We all get excited by the new year. Plans to achieve goals, set new weekly regimes and targets with sometimes unrealistic expectations. Motivation is at a high and we are re- charged with new found vigour after a few days off and a bit of time spent away from the workplace. The summer weather is pulsing down and you just want to get out there and be a part of that sunshine.
However, be mindful of your limits and your physical capacities! Its great to harness the excitement of 'going for it' and utilising all that freshly cultivated motivation, throwing on the running shoes that you got from Aunty Beryl for Christmas and setting out your weekly timetable of 6am spin classes with an added lunchtime run around the Botanical Gardens and yoga at 8:30pm. But the danger is that by going 'too hard - too quickly' can have disastrous consequences.
If you are like me - as December winds down and you are too busy running around for last minute Christmas shopping, you haven't been as regular with your exercise regime as you may have liked. Then came Christmas. With 4 roasts for lunch - 3 main meals in one day that are enough to feed a small island nation and nothing but couch surfing and beverage imbibing. Come January and actually having time on hand, I feel the compulsion to hit the pavement and get some exercise in. However, with the best of intentions, that workout on the park gym equipment seems to have got me into a spot of bother and is hurting in places where it really shouldn't.
The old adage of crawl before you walk and walk before you run is most important here. As Super Human as we like to think ourselves, every athlete or performer knows that the return to full activity needs to be GRADUATED, even after a short stint of no activity. Graduated means not just taking it slowly but taking it incrementally. Sensible and slightly measured steps to ensure that your body gets 'used to actions' before it tries to outdo previous goals.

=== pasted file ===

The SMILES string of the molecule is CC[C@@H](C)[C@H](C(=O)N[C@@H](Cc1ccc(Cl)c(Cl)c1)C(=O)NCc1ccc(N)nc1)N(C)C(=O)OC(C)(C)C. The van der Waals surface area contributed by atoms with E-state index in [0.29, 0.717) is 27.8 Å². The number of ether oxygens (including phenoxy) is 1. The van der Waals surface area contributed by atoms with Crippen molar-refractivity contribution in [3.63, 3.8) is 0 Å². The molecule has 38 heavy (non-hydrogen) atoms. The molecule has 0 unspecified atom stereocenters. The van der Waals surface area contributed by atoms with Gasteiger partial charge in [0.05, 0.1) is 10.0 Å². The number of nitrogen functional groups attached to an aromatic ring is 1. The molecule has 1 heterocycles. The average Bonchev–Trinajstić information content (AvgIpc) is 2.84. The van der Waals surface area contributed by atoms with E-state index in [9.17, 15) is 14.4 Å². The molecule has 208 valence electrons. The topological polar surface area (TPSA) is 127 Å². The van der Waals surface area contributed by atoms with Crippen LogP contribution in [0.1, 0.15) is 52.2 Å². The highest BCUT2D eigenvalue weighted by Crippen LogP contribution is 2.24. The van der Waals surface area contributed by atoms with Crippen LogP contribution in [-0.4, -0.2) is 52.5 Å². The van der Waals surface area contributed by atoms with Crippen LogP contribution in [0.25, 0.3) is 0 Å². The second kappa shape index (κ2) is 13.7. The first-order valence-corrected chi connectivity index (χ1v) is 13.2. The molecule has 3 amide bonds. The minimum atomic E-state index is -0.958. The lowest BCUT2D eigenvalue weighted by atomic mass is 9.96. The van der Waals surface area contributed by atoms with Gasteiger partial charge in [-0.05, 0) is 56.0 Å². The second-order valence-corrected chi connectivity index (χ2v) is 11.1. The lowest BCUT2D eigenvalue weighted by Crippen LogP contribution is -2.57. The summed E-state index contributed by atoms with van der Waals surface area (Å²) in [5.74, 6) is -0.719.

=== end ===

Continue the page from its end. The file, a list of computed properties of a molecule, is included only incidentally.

The other point to remember is that you are going to experience pain. Yes you will be in pain from exercise, yes you are going to feel sore, but listening to your body is most important. If you are getting more than aching muscle soreness, you are in danger of asking too much of your 'Christmas Body'. Like any good equation, expenditure has to equal investment. You can't go into exercise debt. Your body just won't be up to it. It will be during exercise especially at this time when you do something that will tweak a muscle or joint. This is most dangerous as often during exercise, we won't feel the pain as our body is flushed with adrenalin. So any small twinge at this stage is a sign to STOP! not just take it easy - but STOP.
To cite an example, if you are going to run a marathon, you just can't expect to run 42km straight off the bat. It is the same with any new activity or 'return' to activity that you may have done and you need to ensure that you have a scheduled. sensible program that incrementally increases your capacity to perform and work towards that goal of 42km.
The type of exercise that you do also means that you may have to be more active with the 'remedial' stuff or 'soft' stuff to help you get back on that bike. Spending a little bit of time doing that stretching or water recovery is time well spent. And yes - that includes a good massage.
Getting good advice on programs and the types of exercises that you need to achieve goals is a great thing to get involved with at this stage. Being prepared and having a plan in place with specific skills development and even establishing what areas need strengthening/activating is the best way to utilise this new motivation that is rife at this time. Get the right people involved to advise you and help you establish the 'right' regime.
Exercise history at this time is important. What you may have been able to do once upon a time only recently, may not be the case at this point in the year. You have to be ready to get back into action sensibly! Keep in mind:
§ Make sure your goals for the new year include a scheduled plan to safely assist you to reach the lofty heights you may be setting yourself. Small steps are important.
§ Be mindful that new actions involve new types of contractions in muscles. These take time to condition and train. Make sure that muscles and joints are not adversely impacted by new actions.
§ Don't make too many commitments. If you have never committed an hour a day to exercise, you can't just expect to clock 5 hours in one day. Start small and build your vocabulary of tasks.
§ give yourself ample time to achieve goals.
So don't be over excited, put the brakes on a little and know when to seek advice. Clock those 'remedial' exercises and therapies that you know will help you and make 2013 your year. Just remember, you have a whole year to enjoy the goals!